Posted by: David Harley | July 8, 2022

Seven Years In The Sand

I’ve posted a version of this here before, but I think I prefer this less ambitious and better executed guitarlele version. Closer to the spirit of the original, I guess.

 

Backup:

 

Here’s a version using guitar rather than guitarlele that I also quite like: the guitar version has been released as a single, but the guitarlele version will be released on a forthcoming album.

 

Backup:

 

 

According to Ewan MacColl, from whose singing I learned this many years ago, this doleful World War II song was originally “the anthem of the Middle East air force regiment” but was adopted by many units that saw service in the region. I revisited it more recently as part of a project by Clive Richardson in which I played a small part, accompanying Anne Merrill Gray on guitar, but did this one on my own. Not on guitarlele at that time, but hearing this again, I rather wish I had.

Seven years in the sand
Seems a long time somehow
Never mind, tosh, you’ll soon be dead
100 years from now

The pay is low, the food is rank
You get jankers now and then
You’re fed almost entirely on
The produce of the hen

Seven years in the sand
Seems a long time somehow
Never mind, tosh, you’ll soon be dead
100 years from now

Composer unknown.

Posted by: David Harley | July 8, 2022

Folklife West links

David Harley

Posted by: David Harley | June 21, 2022

New Album – “Nobody’s Song”

Nobody’s Song

Original artwork by Kate Morley

Guitars, bouzouki (don’t blink or you’ll miss it), vocals by David A. Harley

All words and music by David A. Harley except ‘Thou Art My Lute’ – words by Paul Laurence Dunbar, music by David A. Harley

All rights reserved.

A mixed bag, but slowly catching up with some of the songs I should have recorded properly years ago. Plus some lyrics that have only recently found a tune (notably the Falklands song, 40 years too late for most people to care), and yet another setting of a poem, this time by Paul Laurence Dunbar.

Read More…

Posted by: David Harley | June 7, 2022

Two improvisations…

…likely to appear at some point in an ongoing verse and music project.

  1. Improvisation in High G tuning:

 

or backup:

 

2. Improvisation on piccolo guitar in Nashville tuning:

 

or backup:

 

David Harley

Posted by: David Harley | May 7, 2022

From An Old Tin Cup

From an old tin cup (Words & Music by David Harley)

A curiously old-fashioned song. The words have been hanging around for at least 30 years, and I can’t remember what prompted them.

Backup:

 

I’ve got this feeling that can’t be bad
I’ve seen the end of feeling sad
Thanking fate for a little luck
Drinking life from an old tin cup

I had this dream that by and by
My time would come for living high
Eyes wide open for the best way up
To drinking life from a golden cup

But that’s all changed since you found your way
Back into my heart where you used to stay
Thanking fate for a little luck
Still drinking life from an old tin cup

There was sweet wine I used to sip
Now I need the taste of your honey lips
Thanking fate for a little luck
Drinking life from an old tin cup

One fine morning, pretty soon
We’ll set sail on a poor man’s honeymoon
Thanking fate for a little luck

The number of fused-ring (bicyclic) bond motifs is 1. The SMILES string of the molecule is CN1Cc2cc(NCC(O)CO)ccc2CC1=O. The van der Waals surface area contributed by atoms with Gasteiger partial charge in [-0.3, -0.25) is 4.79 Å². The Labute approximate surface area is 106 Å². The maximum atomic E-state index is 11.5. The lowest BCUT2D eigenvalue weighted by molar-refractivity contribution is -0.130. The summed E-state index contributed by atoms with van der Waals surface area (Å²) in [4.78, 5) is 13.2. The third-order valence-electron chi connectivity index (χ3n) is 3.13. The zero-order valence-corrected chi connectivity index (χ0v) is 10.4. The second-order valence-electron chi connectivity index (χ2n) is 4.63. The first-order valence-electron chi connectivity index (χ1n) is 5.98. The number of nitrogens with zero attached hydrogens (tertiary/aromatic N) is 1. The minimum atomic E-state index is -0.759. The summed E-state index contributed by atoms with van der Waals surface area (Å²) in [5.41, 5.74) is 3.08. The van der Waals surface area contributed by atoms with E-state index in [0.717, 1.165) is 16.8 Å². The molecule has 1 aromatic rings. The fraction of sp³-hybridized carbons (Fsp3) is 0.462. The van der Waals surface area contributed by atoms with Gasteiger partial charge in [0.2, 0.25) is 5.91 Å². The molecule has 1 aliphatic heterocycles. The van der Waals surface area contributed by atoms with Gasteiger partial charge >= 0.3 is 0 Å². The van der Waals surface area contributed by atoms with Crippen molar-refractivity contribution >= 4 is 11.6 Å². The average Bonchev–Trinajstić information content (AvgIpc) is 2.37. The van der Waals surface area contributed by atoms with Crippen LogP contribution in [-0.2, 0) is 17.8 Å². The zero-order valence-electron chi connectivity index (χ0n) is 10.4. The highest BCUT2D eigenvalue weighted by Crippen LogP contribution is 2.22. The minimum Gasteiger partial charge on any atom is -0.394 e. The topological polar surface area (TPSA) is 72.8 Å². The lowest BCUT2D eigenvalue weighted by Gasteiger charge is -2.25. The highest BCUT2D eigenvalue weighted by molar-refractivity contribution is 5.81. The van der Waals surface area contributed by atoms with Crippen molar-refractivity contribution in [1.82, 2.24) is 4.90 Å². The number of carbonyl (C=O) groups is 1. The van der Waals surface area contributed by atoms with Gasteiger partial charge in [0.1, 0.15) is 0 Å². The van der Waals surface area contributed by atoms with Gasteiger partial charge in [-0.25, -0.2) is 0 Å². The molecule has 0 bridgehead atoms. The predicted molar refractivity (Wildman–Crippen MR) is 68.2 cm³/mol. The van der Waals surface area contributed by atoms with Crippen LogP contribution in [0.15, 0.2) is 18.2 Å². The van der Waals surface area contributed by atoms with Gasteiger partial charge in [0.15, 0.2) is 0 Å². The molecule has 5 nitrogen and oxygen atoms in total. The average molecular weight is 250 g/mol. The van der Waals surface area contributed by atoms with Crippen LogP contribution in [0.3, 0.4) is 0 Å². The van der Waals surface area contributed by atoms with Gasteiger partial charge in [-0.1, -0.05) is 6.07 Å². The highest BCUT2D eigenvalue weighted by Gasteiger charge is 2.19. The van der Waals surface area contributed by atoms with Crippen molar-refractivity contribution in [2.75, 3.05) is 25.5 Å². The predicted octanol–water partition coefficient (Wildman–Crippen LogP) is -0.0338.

And drinking life from an old tin cup

David Harley

Posted by: David Harley | May 1, 2022

Requiem / R.L.S.

backup:

A setting that combines poems by Robert Louis Stevenson and A.E. Housman. Needs more work, of course.

Requiem (Stevenson)

Under the wide and starry sky,
Dig the grave and let me lie.
Glad did I live and gladly die,
And I laid me down with a will

This be the verse you grave for me:
Here he lies where he longed to be;
Home is the sailor, home from sea,
And the hunter home from the hill.

XXII: R L S

(from ‘Additional poems’, Housman)

Home is the sailor, home from sea:
Her far-borne canvas furled
The ship pours shining on the quay
The plunder of the world.

Home is the hunter from the hill:
Fast in the boundless snare
All flesh lies taken at his will
And every fowl of air.

‘Tis evening on the moorland free,
The starlit wave is still:
Home is the sailor from the sea,
The hunter from the hill.

 

Posted by: David Harley | April 28, 2022

Thou Art My Lute

Backup:

 

Paul Laurence Dunbar (1872 –1906), the son of parents who were slaves in Kentucky before the Civil War, was better known in his lifetime for writing dialect poetry and prose, but in recent years his more traditional writing has attracted more attention and respect. Maya Angelou borrowed a line from ‘Sympathy’ for the title of her autobiography ‘I know why the caged bird sings’.

It is not a carol of joy or glee,
But a prayer that he sends from his heart’s deep core,
But a plea, that upward to Heaven he flings –
I know why the caged bird sings!

For my setting of ‘Thou Art My Lute’ I’ve used a consciously archaic arrangement to suit the tone of the poem.

Thou art my lute, by thee I sing,—
My being is attuned to thee.
Thou settest all my words a-wing,
And meltest me to melody.

Thou art my life, by thee I live,
From thee proceed the joys I know;
Sweetheart, thy hand has power to give
The meed of love—the cup of woe.

Thou art my love, by thee I lead
My soul the paths of light along,
From vale to vale, from mead to mead,
And home it in the hills of song.

My song, my soul, my life, my all,
Why need I pray or make my plea,
Since my petition cannot fall;
For I’m already one with thee!

Posted by: David Harley | April 28, 2022

Bread and Circuses

A song written in the 1980s about the conflict Jorge Luis Borges described as “a fight between two bald men over a comb.”

Backup:

 

The lads are on the march again: adrenaline is surging
Through the arteries of power
The gutter press is snarling, waving flags and beating chests
From the safety of its concrete Dockland towers
The price of bread is escalating and the jobs are getting scarce
But the circuses get bigger every year
If we lose the World Cup, God will give us back the Falklands
Before the latest Royal new-born appears

In the Corridors of Power, the game is Battleships:
Sink a few and lose a few – that’s Diplomacy
The body count gets higher, the planes and ships get fewer